Granary Burying Ground

Established in 1660, some of America's most notable citizens rest here. Named for the 12,000-bushel grain storage building that was once next door, the historic burying ground has approximately 2,300 markers. 

Visiting Granary Burying Ground

95 Tremont St.
Boston MA 02108

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95 Tremont St.
Boston MA 02108

  • Directions
  • Email
  • (617) 635-4505
  • Managed by the City of Boston Parks and Recreation Department's Historic Burying Grounds Initiative

    Historic Burying Grounds Initiative

    The Historic Burying Grounds Initiative manages sixteen burying grounds located throughout Boston.

    Access Information

    • Wheelchair Accessible
    • Tremont Place
      Boston, MA 02108

    There is a discrepancy between the number of headstones and the number of people buried in the Granary - it is estimated there are over 5,000 Bostonians who have made the Granary their final resting place. ​At one time the Granary was part of Boston Common, and the livestock that grazed the Common handled landscaping at the burial ground as well. During the Victorian era, the headstones were reorganized into neat rows to make way for a modern innovation of the time, the lawn mower.

    The Infant’s Tomb, where hundreds of children have been interred, is located near the central obelisk that marks the grave of Benjamin Franklin’s parents. Alongside the far wall, an elaborately embellished obelisk marks John Hancock’s tomb. Paul Revere is buried near the back of the Granary; a large marker placed in the 19th century stands by a smaller, older slate marker. Matching stones in the two front corners of the burial ground commemorate James Otis and Samuel Adams. Next to the stone for Adams is the grave marker for the victims of the Boston Massacre. On the right hand wall is a plaque marking the tomb of Robert Treat Paine, the third signer of the Declaration of Independence buried in the Granary (the others being John Hancock and Samuel Adams).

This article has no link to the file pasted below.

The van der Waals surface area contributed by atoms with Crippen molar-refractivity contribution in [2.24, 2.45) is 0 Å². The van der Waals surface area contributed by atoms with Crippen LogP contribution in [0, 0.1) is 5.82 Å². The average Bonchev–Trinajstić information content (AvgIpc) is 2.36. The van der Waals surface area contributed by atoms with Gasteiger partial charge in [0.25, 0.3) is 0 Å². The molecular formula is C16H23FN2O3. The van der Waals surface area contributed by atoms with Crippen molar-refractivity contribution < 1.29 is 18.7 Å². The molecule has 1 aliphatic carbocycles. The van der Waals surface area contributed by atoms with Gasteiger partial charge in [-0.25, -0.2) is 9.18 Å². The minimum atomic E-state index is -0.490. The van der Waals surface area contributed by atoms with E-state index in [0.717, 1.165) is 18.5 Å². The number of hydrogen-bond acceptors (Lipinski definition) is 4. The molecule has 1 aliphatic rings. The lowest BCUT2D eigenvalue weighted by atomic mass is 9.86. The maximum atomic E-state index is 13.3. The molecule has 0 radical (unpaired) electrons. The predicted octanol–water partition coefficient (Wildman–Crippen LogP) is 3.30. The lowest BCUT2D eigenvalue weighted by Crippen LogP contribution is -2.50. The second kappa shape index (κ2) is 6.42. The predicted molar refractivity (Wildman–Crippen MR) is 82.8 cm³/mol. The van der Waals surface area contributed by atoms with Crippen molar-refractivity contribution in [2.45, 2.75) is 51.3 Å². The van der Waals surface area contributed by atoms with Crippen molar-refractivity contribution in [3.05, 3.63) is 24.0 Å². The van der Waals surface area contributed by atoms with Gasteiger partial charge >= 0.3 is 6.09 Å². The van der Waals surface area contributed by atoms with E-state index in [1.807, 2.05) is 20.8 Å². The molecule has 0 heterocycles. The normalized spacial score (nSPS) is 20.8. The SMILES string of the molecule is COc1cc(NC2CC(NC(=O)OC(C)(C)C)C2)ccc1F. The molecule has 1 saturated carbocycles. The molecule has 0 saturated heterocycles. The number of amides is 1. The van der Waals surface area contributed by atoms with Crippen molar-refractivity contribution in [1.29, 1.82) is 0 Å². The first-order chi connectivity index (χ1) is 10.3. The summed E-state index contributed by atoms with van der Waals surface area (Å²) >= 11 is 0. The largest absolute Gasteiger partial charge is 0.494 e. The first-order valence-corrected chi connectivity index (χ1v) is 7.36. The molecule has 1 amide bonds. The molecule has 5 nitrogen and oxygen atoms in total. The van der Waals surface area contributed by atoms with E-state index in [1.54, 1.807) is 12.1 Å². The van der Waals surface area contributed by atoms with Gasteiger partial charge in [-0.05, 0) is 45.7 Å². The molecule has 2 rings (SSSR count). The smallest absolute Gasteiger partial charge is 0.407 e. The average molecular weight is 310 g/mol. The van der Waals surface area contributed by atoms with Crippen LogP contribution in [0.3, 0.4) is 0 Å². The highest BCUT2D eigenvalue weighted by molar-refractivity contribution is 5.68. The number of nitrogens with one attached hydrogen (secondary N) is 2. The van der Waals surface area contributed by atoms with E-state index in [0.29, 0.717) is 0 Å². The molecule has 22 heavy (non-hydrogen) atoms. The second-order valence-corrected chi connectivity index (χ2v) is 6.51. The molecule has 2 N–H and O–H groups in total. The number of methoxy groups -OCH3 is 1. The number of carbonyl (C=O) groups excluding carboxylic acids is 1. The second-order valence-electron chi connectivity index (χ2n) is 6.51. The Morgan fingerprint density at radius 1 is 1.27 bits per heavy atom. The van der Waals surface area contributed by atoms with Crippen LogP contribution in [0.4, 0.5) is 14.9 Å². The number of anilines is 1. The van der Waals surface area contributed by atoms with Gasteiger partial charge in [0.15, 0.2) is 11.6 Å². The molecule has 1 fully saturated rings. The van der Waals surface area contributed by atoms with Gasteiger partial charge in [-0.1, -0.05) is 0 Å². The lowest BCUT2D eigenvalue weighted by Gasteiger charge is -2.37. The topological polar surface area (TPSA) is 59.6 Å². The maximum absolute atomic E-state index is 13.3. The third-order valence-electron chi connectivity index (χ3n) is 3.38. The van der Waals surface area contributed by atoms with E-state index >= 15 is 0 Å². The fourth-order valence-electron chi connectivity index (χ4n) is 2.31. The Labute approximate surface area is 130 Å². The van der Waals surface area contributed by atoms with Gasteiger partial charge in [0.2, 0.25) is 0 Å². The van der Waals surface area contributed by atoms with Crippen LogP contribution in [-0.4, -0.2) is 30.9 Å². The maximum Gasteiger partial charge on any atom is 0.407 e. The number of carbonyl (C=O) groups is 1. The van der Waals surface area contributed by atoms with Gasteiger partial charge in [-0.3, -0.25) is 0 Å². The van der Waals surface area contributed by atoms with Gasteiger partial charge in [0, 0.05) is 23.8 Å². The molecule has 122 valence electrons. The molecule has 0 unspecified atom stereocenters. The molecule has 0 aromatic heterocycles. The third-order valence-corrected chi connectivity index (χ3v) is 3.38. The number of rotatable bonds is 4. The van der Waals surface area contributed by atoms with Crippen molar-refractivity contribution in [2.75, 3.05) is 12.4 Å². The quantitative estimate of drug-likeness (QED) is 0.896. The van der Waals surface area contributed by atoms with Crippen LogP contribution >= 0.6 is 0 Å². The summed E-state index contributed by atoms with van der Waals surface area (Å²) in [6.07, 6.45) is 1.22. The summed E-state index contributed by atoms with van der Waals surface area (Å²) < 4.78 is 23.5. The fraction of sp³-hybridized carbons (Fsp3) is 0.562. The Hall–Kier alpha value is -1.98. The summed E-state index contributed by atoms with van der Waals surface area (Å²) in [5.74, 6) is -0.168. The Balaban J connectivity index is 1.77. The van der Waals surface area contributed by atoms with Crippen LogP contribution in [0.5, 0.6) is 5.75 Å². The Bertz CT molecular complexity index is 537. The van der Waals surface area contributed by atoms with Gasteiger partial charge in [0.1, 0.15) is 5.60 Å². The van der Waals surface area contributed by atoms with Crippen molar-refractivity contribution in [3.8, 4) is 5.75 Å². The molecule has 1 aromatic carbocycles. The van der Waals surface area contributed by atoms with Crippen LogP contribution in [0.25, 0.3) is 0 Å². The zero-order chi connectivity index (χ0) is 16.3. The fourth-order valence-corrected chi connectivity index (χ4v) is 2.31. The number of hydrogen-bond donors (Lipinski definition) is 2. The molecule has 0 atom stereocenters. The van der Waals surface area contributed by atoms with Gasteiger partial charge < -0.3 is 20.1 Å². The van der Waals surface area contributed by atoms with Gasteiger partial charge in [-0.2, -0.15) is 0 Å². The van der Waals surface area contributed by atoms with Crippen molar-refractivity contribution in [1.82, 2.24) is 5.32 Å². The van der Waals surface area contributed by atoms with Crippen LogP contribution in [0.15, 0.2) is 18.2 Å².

Puritan churches did not believe in religious icons or imagery, so the people of Boston used tombstones as an outlet for artistic expression of their beliefs about the afterlife. One of the most popular motifs was the "Soul Effigy," a skull or "death’s head" with a wing on each side that was a representation of the soul flying to heaven after death. Elaborate scroll work, poetic epitaphs, and depictions of the Grim Reaper and Father Time also adorn many headstones.

    The inhabitants of the city resorted to the help of spirits and fire in the fight against deadly viruses, but then there were no effective drugs against viruses.

    Granary Burying Ground Preservation Award

    Granary Burying Ground Preservation Award

    The City of Boston is the recipient of a coveted 38th annual Massachusetts Historical Commission award for the Granary Burying Ground's 2016 preservation project. Supported by a Freedom Trail Foundation Preservation Fund grant, the project included the restoration of the cast-iron ornamental fence and the repair and cleaning of the granite wall and entrance gate, all dating to 1840. Built in 1660, the Granary is Boston’s and the Northeast’s most visited historic burying ground with over one million visitors each year.

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